If you have paid sick time, chances are you take it for granted -- a bank of sick time just waiting for the day when you’re too ill to make it to work. Maybe you’re lucky and healthy enough not to have to dip into that pool. But if you do have to use some of your accrued sick time, at least your paycheck won’t suffer. And you won’t lose your job because you or your child got sick.
It’s certainly not a benefit that every worker has. In fact, those who need it the most seem to be the ones who don’t have it available to them.
Women are more likely than men to have jobs without earned sick days or paid time off of any kind, according to Voices For Vermont’s Children. Women are also more likely than their male counterparts to stay home with a sick child.
The Vermont Workers’ Center says more than 60,000 workers in Vermont have no paid sick days and more than 90,000 earn less than a livable wage -- most of those women.
Nationally, nearly 40 million employees -- about 40 percent of the private sector workforce -- have no right to any paid sick leave, according to a report issued in October by The Economic Policy Institute.
That’s a lot of people who can’t afford to stay home with a sick child, or when they have a fever.
On Tuesday famous Vermont businessmen Ben Cohen and Jerry Greenfield, of Ben & Jerry’s ice cream fame -- known for their values-driven approach to employee compensation packages -- scooped ice cream at the State House to show their support for a bill that could establish paid sick days for all workers.
The issue has come to a head this week, with members of the Vermont Workers Center protesting in Montpelier to "Raise Up Vermont" to guarantee paid sick days for everyone and raise the minimum wage. They are calling for the passage of House Bill 208 -- introduced in 2013 to establish paid sick days for all Vermont workers.
"At this point in time there really isn’t enough support to pass the bill," House Speaker Shap Smith told Vermont Public Radio. "And we don’t want to bring it to the floor if it’s going not pass."
Smith says it’s the type of legislation that needs to "percolate at the Statehouse for a number of years before becoming law."
According to the Vermont Workers Center, more than "40 organizations and dozens of businesses had begun pushing hard for paid sick days and most everyone in Vermont thinks its a great idea that is long overdue. In fact, in a statewide poll this fall over 72 percent of people in Vermont supported the legislation."
Despite initial support for the bill, it has languished in committee this year.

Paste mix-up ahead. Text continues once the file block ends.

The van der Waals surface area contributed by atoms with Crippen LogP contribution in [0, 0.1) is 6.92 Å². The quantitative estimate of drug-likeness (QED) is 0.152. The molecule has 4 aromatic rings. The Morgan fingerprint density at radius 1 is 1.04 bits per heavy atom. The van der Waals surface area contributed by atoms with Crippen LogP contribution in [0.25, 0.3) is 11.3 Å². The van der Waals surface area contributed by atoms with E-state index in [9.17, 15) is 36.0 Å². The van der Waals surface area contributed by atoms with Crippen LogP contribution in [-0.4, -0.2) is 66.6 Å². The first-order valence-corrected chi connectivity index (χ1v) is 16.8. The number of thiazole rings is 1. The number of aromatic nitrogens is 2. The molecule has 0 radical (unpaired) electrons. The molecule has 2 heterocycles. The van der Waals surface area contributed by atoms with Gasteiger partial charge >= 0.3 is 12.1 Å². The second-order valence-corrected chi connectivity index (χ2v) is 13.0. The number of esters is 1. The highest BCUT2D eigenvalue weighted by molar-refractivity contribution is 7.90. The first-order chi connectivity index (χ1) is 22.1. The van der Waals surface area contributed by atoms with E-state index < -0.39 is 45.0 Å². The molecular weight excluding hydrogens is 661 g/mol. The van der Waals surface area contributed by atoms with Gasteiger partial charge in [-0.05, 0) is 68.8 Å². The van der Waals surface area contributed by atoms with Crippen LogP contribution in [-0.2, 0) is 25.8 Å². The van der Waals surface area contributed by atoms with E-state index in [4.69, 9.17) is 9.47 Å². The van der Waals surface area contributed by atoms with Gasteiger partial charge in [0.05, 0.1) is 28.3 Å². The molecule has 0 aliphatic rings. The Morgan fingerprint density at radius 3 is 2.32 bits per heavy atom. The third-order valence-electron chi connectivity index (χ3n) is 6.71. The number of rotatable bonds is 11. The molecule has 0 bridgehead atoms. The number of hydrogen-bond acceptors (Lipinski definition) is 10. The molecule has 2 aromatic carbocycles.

If signed into law, the bill would allow employees in Vermont to earn up to 56 hours or seven days of sick time per year. That time could be used for personal illness, care for a sick family member, seeking healthcare, or taking steps for safety as a result of sexual abuse, domestic violence or stalking.
James Haslam, lead organizer of the Vermont Worker’s Center, said in a recent blog post that the reason the bill hasn’t been successful to date is because business groups such as the Chamber of Commerce, Retailers Association, and Grocers Association "have made killing this bill their number one priority."
He wrote, "From a public health standpoint, the lack of paid sick days and families struggling on poverty wages has a tremendous impact on the overall have of our entire communities. A growing number of small businesses support having paid sick days and livable wages for the health of our economies and raising the standards for everyone."
Today a public hearing on raising the minimum wage is set to be held by VWC at the Statehouse. The group, which has not conceded that the bill won’t pass this session, aims for paid sick days and raising the minimum wage both to pass this session.
Opponents have said that workers will abuse the privilege, or that it will put an undue burden on businesses -- especially small businesses.
During a recent interview with VPR, Cathy Davis, vice president of the Lake Champlain Chamber of Commerce, said she’s concerned the legislation will hurt Vermont’s small business community.
"You’re talking about the smaller employers that tend to be those that are struggling the most," Davis told VPR. "The cost to those employers to implement this is a serious concern especially when you’re talking about a lot of businesses that have very small margins."
The same argument was used against paid health insurance at work.
But then, as now, you should ask yourself, what is the right thing to do?
If a worker can take time off when he’s sick, he’s less likely to infect other employees, and less likely to require longer-term care. If a worker can take time off without penalty to care for her sick child, wouldn’t she be more likely to stay with the company that allows her to do that?
This bill deserves your support and the support of our legislators now.